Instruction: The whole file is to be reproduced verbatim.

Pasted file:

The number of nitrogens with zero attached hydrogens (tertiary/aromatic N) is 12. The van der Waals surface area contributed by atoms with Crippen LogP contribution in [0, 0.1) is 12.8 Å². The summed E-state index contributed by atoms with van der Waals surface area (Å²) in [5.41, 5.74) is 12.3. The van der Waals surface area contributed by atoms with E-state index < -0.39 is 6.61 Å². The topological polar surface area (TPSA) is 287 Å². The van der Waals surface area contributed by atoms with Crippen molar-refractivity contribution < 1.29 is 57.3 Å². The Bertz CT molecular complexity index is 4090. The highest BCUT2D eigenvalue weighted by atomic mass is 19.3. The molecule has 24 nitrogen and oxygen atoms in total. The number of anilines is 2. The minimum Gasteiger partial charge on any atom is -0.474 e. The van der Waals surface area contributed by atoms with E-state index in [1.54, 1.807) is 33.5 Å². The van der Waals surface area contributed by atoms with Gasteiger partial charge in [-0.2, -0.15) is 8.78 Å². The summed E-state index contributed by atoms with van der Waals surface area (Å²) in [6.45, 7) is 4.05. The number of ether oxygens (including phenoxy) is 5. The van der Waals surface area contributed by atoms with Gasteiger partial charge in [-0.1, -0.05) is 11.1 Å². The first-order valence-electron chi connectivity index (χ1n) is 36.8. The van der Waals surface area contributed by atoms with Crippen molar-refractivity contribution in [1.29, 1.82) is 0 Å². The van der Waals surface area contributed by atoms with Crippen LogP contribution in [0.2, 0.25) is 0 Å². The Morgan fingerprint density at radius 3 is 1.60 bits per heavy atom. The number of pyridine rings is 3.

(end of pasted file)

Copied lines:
The number of nitrogens with zero attached hydrogens (tertiary/aromatic N) is 12. The van der Waals surface area contributed by atoms with Crippen LogP contribution in [0, 0.1) is 12.8 Å². The summed E-state index contributed by atoms with van der Waals surface area (Å²) in [5.41, 5.74) is 12.3. The van der Waals surface area contributed by atoms with E-state index < -0.39 is 6.61 Å². The topological polar surface area (TPSA) is 287 Å². The van der Waals surface area contributed by atoms with Crippen molar-refractivity contribution < 1.29 is 57.3 Å². The Bertz CT molecular complexity index is 4090. The highest BCUT2D eigenvalue weighted by atomic mass is 19.3. The molecule has 24 nitrogen and oxygen atoms in total. The number of anilines is 2. The minimum Gasteiger partial charge on any atom is -0.474 e. The van der Waals surface area contributed by atoms with E-state index in [1.54, 1.807) is 33.5 Å². The van der Waals surface area contributed by atoms with Gasteiger partial charge in [-0.2, -0.15) is 8.78 Å². The summed E-state index contributed by atoms with van der Waals surface area (Å²) in [6.45, 7) is 4.05. The number of ether oxygens (including phenoxy) is 5. The van der Waals surface area contributed by atoms with Gasteiger partial charge in [-0.1, -0.05) is 11.1 Å². The first-order valence-electron chi connectivity index (χ1n) is 36.8. The van der Waals surface area contributed by atoms with Crippen molar-refractivity contribution in [1.29, 1.82) is 0 Å². The van der Waals surface area contributed by atoms with Crippen LogP contribution in [0.2, 0.25) is 0 Å². The Morgan fingerprint density at radius 3 is 1.60 bits per heavy atom. The number of pyridine rings is 3.